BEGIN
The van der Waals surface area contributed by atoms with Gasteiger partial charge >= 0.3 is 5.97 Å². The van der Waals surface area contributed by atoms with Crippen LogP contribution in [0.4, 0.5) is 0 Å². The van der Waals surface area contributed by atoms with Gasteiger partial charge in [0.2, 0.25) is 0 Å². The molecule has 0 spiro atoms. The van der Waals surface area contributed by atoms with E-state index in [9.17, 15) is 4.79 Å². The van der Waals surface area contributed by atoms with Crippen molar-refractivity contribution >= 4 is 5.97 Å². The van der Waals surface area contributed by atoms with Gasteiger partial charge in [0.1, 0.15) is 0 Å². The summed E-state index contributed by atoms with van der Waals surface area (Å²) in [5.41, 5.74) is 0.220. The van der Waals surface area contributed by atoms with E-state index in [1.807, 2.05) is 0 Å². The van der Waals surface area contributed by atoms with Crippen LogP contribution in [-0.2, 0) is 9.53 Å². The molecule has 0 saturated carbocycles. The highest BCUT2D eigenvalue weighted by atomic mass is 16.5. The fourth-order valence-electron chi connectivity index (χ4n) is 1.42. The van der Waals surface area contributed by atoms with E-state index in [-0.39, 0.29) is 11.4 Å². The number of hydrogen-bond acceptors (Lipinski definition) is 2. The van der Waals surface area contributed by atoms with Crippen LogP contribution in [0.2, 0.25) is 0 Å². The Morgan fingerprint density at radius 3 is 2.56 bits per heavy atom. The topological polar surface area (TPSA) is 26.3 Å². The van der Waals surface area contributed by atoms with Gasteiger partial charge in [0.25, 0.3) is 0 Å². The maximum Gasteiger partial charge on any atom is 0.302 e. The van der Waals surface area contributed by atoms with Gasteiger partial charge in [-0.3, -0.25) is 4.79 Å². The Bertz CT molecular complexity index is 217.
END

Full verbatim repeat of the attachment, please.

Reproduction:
The van der Waals surface area contributed by atoms with Gasteiger partial charge >= 0.3 is 5.97 Å². The van der Waals surface area contributed by atoms with Crippen LogP contribution in [0.4, 0.5) is 0 Å². The van der Waals surface area contributed by atoms with Gasteiger partial charge in [0.2, 0.25) is 0 Å². The molecule has 0 spiro atoms. The van der Waals surface area contributed by atoms with E-state index in [9.17, 15) is 4.79 Å². The van der Waals surface area contributed by atoms with Crippen molar-refractivity contribution >= 4 is 5.97 Å². The van der Waals surface area contributed by atoms with Gasteiger partial charge in [0.1, 0.15) is 0 Å². The summed E-state index contributed by atoms with van der Waals surface area (Å²) in [5.41, 5.74) is 0.220. The van der Waals surface area contributed by atoms with E-state index in [1.807, 2.05) is 0 Å². The van der Waals surface area contributed by atoms with Crippen LogP contribution in [-0.2, 0) is 9.53 Å². The molecule has 0 saturated carbocycles. The highest BCUT2D eigenvalue weighted by atomic mass is 16.5. The fourth-order valence-electron chi connectivity index (χ4n) is 1.42. The van der Waals surface area contributed by atoms with E-state index in [-0.39, 0.29) is 11.4 Å². The number of hydrogen-bond acceptors (Lipinski definition) is 2. The van der Waals surface area contributed by atoms with Crippen LogP contribution in [0.2, 0.25) is 0 Å². The Morgan fingerprint density at radius 3 is 2.56 bits per heavy atom. The topological polar surface area (TPSA) is 26.3 Å². The van der Waals surface area contributed by atoms with Gasteiger partial charge in [0.25, 0.3) is 0 Å². The maximum Gasteiger partial charge on any atom is 0.302 e. The van der Waals surface area contributed by atoms with Gasteiger partial charge in [-0.3, -0.25) is 4.79 Å². The Bertz CT molecular complexity index is 217.